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Just How Low are China's Labour Costs?

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  • Janet Ceglowski
  • Stephen Golub

Abstract

This paper provides a new perspective on Chinese international competitiveness in manufacturing using relative unit labour costs. We find that Chinese unit labour costs are about 25-40 per cent of US labour costs. They are also low relative to costs in the EU, Japan, Mexico, Korea and most other newly industrialising countries. However, China's relative unit labour costs indicate a substantially smaller cost advantage than that implied by a comparison of wages alone. China's cost advantage derives from large currency devaluations that preceded the establishment of a de facto peg around 1995, and rapid productivity growth in the period since 1995. Copyright 2007 The Authors Journal compilation 2007 Blackwell Publishing Ltd .

Suggested Citation

  • Janet Ceglowski & Stephen Golub, 2007. "Just How Low are China's Labour Costs?," The World Economy, Wiley Blackwell, vol. 30(4), pages 597-617, April.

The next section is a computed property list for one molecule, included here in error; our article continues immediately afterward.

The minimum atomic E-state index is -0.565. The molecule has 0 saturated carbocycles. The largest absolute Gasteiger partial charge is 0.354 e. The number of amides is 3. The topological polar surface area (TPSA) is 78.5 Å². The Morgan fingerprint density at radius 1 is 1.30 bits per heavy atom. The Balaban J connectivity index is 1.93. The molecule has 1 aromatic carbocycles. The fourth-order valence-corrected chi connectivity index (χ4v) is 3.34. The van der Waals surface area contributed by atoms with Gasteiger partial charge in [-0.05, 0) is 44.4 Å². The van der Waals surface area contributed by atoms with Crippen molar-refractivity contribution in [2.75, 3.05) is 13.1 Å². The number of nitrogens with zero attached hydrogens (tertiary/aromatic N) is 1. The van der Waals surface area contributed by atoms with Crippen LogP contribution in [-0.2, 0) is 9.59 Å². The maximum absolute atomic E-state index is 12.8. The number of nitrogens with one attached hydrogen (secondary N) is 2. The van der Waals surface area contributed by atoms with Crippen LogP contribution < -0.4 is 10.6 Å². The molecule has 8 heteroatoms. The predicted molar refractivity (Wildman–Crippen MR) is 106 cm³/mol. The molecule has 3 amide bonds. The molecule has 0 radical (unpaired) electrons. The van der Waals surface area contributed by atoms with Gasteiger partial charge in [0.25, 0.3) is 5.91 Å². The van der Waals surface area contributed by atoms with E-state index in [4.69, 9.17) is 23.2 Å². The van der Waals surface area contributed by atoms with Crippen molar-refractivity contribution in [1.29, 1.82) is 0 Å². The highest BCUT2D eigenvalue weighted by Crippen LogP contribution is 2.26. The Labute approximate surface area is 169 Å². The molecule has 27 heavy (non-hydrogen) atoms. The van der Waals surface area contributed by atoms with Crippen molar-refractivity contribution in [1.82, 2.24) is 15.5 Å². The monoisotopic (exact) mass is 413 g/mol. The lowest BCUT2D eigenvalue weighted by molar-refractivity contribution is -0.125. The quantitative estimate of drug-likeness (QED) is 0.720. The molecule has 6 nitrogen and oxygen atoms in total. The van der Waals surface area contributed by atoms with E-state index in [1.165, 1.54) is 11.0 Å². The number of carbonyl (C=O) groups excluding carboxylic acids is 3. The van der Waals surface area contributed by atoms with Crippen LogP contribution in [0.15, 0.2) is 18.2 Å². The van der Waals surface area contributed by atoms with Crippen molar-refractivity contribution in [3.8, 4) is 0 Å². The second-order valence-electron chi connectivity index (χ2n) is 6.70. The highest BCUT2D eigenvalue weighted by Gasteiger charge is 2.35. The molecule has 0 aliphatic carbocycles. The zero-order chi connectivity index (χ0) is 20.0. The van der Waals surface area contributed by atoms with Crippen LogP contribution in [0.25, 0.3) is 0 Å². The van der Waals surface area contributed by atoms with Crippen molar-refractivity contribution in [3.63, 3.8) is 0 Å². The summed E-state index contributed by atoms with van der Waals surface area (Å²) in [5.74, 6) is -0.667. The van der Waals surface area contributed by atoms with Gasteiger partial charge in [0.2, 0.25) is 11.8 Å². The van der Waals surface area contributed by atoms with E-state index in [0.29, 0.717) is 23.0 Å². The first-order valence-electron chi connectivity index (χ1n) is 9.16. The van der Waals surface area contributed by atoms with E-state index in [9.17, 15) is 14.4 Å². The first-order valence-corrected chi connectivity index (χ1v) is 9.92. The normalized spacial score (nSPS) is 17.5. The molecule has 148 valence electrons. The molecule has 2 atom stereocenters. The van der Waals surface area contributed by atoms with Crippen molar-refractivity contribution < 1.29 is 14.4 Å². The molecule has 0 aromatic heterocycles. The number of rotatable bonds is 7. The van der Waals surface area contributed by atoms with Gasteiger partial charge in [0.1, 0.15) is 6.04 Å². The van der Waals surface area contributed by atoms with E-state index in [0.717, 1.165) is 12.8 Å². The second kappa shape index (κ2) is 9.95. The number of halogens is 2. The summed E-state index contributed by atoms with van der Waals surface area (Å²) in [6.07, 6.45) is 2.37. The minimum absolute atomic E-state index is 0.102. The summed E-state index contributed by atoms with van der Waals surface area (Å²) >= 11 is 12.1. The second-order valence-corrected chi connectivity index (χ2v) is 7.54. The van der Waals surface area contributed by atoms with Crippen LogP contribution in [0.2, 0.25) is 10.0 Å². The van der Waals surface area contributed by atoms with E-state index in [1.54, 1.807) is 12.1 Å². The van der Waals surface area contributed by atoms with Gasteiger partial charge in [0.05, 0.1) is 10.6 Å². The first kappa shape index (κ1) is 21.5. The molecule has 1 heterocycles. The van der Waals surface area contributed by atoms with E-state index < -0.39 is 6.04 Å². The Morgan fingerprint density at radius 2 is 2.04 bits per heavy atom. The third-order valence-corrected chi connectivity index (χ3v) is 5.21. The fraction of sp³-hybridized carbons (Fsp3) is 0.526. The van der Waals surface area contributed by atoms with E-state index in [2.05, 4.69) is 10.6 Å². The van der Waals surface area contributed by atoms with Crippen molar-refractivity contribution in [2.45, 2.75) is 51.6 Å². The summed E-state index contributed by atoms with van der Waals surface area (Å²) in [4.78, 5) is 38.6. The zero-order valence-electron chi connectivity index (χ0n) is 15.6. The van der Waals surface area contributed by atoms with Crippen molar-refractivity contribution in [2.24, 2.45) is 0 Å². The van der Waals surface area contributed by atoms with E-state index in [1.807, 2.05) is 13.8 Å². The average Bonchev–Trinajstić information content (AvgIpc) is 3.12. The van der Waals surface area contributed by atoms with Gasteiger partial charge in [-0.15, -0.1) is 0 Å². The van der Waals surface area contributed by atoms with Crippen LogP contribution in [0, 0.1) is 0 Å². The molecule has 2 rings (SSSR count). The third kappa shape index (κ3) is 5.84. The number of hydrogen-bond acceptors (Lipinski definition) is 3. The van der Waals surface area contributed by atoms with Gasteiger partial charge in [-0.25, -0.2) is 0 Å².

• Handle: RePEc:bla:worlde:v:30:y:2007:i:4:p:597-617
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    1. Ronald W. Jones, 2000. "Globalization and the Theory of Input Trade," MIT Press Books, The MIT Press, edition 1, volume 1, number 026210086x, January.
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    1. repec:gam:jecomi:v:5:y:2017:i:4:p:45-:d:119541 is not listed on IDEAS
    2. Campbell, Douglas L., 2016. "Measurement matters: Productivity-adjusted weighted average relative price indices," Journal of International Money and Finance, Elsevier, vol. 61(C), pages 45-81.
    3. Hideyuki Mizobuchi, 2015. "Measuring the comprehensive wage effect of changes in unit labor cost," Journal of Economic Structures, Springer;Pan-Pacific Association of Input-Output Studies (PAPAIOS), vol. 4(1), pages 1-12, December.

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